Fortescue pressured govt to let it damage ancient rock shelters - Aboriginal group

MELBOURNE, Nov 12 (Reuters) - Australia’s Fortescue Metals Group pressured a state government body to fast track its application to damage two ancient rock shelters as part of an iron ore mine expansion in Western Australia, documents showed on Thursday.

The Wintawari Guruma, on whose ancestral lands Fortescue operates, said that the miner had threatened legal action against a government panel tasked with protecting Aboriginal heritage, rather than talk to them about site preservation, in a submission to a parliamentary inquiry.

Fortescue said in a statement that its primary objective was to avoid heritage sites, and that had saved nearly 6,000 sites.

Fortescue Chief Executive Officer Elizabeth Gaines said that the miner had committed to protect and avoid the two rock shelters and that it disagreed with Wintawari’s characterisation of its behaviour and approach to Aboriginal heritage.

The inquiry is investigating peer Rio Tinto’s legal destruction of two historically significant rock shelters in the same region, which took place just weeks after Fortescue’s application. Both sets of rock shelters contained some of humankind’s oldest evidence of civilisation, showing human habitation stretching back 46,000 years or longer.

The destruction in May, which caused deep distress to the traditional owners, has shone a light on the lack of legal protection for Aboriginal sites, ultimately cost Rio’s chief executive his job and forced miners to review their practices.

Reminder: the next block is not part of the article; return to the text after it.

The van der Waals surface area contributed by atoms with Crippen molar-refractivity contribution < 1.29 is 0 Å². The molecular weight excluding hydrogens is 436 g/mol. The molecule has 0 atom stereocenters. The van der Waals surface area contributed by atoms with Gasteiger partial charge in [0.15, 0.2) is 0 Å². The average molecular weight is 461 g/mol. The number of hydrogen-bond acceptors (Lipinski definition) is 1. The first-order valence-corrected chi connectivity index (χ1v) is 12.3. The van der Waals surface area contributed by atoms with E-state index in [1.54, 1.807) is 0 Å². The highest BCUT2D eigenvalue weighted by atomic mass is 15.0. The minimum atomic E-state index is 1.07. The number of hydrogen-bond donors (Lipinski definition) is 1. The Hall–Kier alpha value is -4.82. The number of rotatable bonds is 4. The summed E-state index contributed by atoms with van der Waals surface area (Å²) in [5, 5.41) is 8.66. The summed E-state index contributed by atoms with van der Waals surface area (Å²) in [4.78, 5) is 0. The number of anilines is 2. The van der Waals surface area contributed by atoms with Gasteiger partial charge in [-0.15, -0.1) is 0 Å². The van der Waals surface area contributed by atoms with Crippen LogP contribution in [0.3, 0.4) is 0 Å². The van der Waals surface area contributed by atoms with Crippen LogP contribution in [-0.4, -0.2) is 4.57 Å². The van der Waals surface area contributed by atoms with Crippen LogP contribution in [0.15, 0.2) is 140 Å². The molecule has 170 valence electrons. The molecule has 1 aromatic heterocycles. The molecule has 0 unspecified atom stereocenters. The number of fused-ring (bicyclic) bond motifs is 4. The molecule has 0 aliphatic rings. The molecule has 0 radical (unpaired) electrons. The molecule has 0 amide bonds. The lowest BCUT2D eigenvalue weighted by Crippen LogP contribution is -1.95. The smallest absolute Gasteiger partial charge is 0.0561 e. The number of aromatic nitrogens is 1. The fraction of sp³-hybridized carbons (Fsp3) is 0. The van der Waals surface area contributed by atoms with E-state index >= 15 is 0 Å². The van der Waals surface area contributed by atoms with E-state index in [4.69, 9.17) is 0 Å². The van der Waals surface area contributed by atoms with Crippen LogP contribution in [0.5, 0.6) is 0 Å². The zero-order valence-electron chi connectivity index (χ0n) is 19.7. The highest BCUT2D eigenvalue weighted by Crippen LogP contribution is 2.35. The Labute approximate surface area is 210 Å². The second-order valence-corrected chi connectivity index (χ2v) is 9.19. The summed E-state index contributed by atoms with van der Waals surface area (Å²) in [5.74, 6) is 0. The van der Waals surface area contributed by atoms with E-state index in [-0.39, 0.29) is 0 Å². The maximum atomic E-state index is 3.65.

Fortescue lawyers Green Legal had written to the Aboriginal Cultural Materials Committee in April as part of an application to get approvals for Fortescue’s Solomon hub expansion.

The letter, dated April 22, said that if the committee did not make a recommendation to the government about its application by May 19 then it would “compel the ACMC to do so including taking legal action against it.”

The Wintawari Guruma said in a separate submission that it considered Fortescue’s historical approach to gaining approvals “to be bullying, dismissive, disrespectful, and inconsistent with their published values and the expected behaviours of an ASX Top Ten Company.”

The Wintawari told the inquiry last month that Fortescue had withheld royalty payments amounting to A$1.9 million ($1.38 million) because it had declined to sign mining approvals without more information about the miner’s plans.


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